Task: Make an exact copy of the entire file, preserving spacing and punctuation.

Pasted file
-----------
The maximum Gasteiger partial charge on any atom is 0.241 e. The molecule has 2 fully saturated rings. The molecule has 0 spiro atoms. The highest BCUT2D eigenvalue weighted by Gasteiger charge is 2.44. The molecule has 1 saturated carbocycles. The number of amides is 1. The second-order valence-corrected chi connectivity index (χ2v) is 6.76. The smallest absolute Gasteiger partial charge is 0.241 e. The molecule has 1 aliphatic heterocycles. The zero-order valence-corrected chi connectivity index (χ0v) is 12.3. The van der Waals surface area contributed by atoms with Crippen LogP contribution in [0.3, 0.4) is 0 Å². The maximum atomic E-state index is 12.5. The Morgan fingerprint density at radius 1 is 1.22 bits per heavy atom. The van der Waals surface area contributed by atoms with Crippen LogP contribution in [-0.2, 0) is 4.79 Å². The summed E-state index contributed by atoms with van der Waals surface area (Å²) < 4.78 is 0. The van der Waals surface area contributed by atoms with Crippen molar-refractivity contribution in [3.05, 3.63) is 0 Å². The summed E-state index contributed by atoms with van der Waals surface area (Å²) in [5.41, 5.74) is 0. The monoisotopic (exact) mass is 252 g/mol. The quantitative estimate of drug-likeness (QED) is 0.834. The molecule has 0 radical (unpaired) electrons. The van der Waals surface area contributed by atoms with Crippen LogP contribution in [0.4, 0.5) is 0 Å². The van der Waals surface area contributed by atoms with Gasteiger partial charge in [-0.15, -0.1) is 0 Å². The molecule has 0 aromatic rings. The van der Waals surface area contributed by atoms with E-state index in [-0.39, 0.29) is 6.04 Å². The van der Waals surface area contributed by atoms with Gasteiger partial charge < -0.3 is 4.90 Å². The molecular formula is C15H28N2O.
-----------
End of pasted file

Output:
The maximum Gasteiger partial charge on any atom is 0.241 e. The molecule has 2 fully saturated rings. The molecule has 0 spiro atoms. The highest BCUT2D eigenvalue weighted by Gasteiger charge is 2.44. The molecule has 1 saturated carbocycles. The number of amides is 1. The second-order valence-corrected chi connectivity index (χ2v) is 6.76. The smallest absolute Gasteiger partial charge is 0.241 e. The molecule has 1 aliphatic heterocycles. The zero-order valence-corrected chi connectivity index (χ0v) is 12.3. The van der Waals surface area contributed by atoms with Crippen LogP contribution in [0.3, 0.4) is 0 Å². The maximum atomic E-state index is 12.5. The Morgan fingerprint density at radius 1 is 1.22 bits per heavy atom. The van der Waals surface area contributed by atoms with Crippen LogP contribution in [-0.2, 0) is 4.79 Å². The summed E-state index contributed by atoms with van der Waals surface area (Å²) < 4.78 is 0. The van der Waals surface area contributed by atoms with Crippen molar-refractivity contribution in [3.05, 3.63) is 0 Å². The summed E-state index contributed by atoms with van der Waals surface area (Å²) in [5.41, 5.74) is 0. The monoisotopic (exact) mass is 252 g/mol. The quantitative estimate of drug-likeness (QED) is 0.834. The molecule has 0 radical (unpaired) electrons. The van der Waals surface area contributed by atoms with Crippen LogP contribution in [0.4, 0.5) is 0 Å². The van der Waals surface area contributed by atoms with Gasteiger partial charge in [-0.15, -0.1) is 0 Å². The molecule has 0 aromatic rings. The van der Waals surface area contributed by atoms with E-state index in [-0.39, 0.29) is 6.04 Å². The van der Waals surface area contributed by atoms with Gasteiger partial charge < -0.3 is 4.90 Å². The molecular formula is C15H28N2O.